The newly formed alliance Global Alliance for Vehicle Data Access (GAVDA)is a network of fleet associations, telematics providers and the country's largest car rental provider organized to ask the Federal Trade Commission for a public hearing to help clarify who will control access to vehicle data.
According to their website, the alliance describes themselves as: "The GAVDA is a diverse group of global stakeholders and thought leaders united by a common goal of maintaining control by motor vehicle owners over personal and vehicle-generated data. This common goal is to be achieved by preserving and enhancing the current vehicle data environment of open, secure, technology-neutral and direct access by vehicle owners to real-time data. GAVDA promotes a data access model that provides for vehicle owner control (including access by parties authorized by the vehicle owner), ensures full and fair competition, protects personal privacy, advances data security, and enables the appropriate use of data analytics driven by public interest."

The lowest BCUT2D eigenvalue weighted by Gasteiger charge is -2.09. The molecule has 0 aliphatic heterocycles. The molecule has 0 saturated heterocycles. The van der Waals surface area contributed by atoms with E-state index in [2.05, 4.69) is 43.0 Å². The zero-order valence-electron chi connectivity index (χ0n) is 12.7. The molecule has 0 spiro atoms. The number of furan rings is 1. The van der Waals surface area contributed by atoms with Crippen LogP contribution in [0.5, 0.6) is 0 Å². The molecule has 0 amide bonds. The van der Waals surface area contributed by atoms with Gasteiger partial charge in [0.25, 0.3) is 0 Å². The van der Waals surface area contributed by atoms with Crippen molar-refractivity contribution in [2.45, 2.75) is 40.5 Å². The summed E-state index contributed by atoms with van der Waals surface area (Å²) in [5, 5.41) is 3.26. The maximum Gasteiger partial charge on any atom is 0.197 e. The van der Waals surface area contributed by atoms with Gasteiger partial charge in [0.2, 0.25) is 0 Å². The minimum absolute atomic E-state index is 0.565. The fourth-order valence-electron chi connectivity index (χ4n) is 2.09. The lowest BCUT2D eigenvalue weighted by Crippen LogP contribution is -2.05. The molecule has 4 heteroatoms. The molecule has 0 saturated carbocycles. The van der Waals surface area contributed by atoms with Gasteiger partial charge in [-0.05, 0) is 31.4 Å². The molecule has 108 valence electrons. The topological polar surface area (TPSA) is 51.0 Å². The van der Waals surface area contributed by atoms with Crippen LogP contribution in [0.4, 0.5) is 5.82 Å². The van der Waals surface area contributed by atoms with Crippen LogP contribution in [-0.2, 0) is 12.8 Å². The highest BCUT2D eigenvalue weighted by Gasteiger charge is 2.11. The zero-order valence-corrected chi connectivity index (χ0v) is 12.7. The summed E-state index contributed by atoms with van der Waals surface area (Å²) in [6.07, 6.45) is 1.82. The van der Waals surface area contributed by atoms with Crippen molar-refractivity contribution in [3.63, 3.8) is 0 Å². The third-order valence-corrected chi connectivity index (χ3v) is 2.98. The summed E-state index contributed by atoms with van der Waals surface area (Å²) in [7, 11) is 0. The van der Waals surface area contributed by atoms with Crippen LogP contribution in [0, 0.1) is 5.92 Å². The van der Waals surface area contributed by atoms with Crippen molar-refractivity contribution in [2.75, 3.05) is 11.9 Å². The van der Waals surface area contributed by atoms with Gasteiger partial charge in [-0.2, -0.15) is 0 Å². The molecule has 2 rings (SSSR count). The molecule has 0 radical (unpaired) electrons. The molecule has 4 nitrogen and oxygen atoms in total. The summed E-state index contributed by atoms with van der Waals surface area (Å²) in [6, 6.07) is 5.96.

Vehicle data has been a hot topic lately. While drivers want their privacy, some vehicle manufacturers have already begun operations in which they control the data from their sold vehicles and have been able to monetize from it. Ford formed Ford Commercial Services, a mobility segment of their company which serve data verified by Ford engineers from an open-platform cloud server. The segment already made agreements with telematics providers Geotab, Spireon and Verizon Connect. In 2014, auto manufacturers agreed to allow independent repair shops access to diagnostic data after several states passed "right to repair" laws. The next year, Congress had decided that data from vehicle event data recorders is owned and controlled by the owner of the vehicle.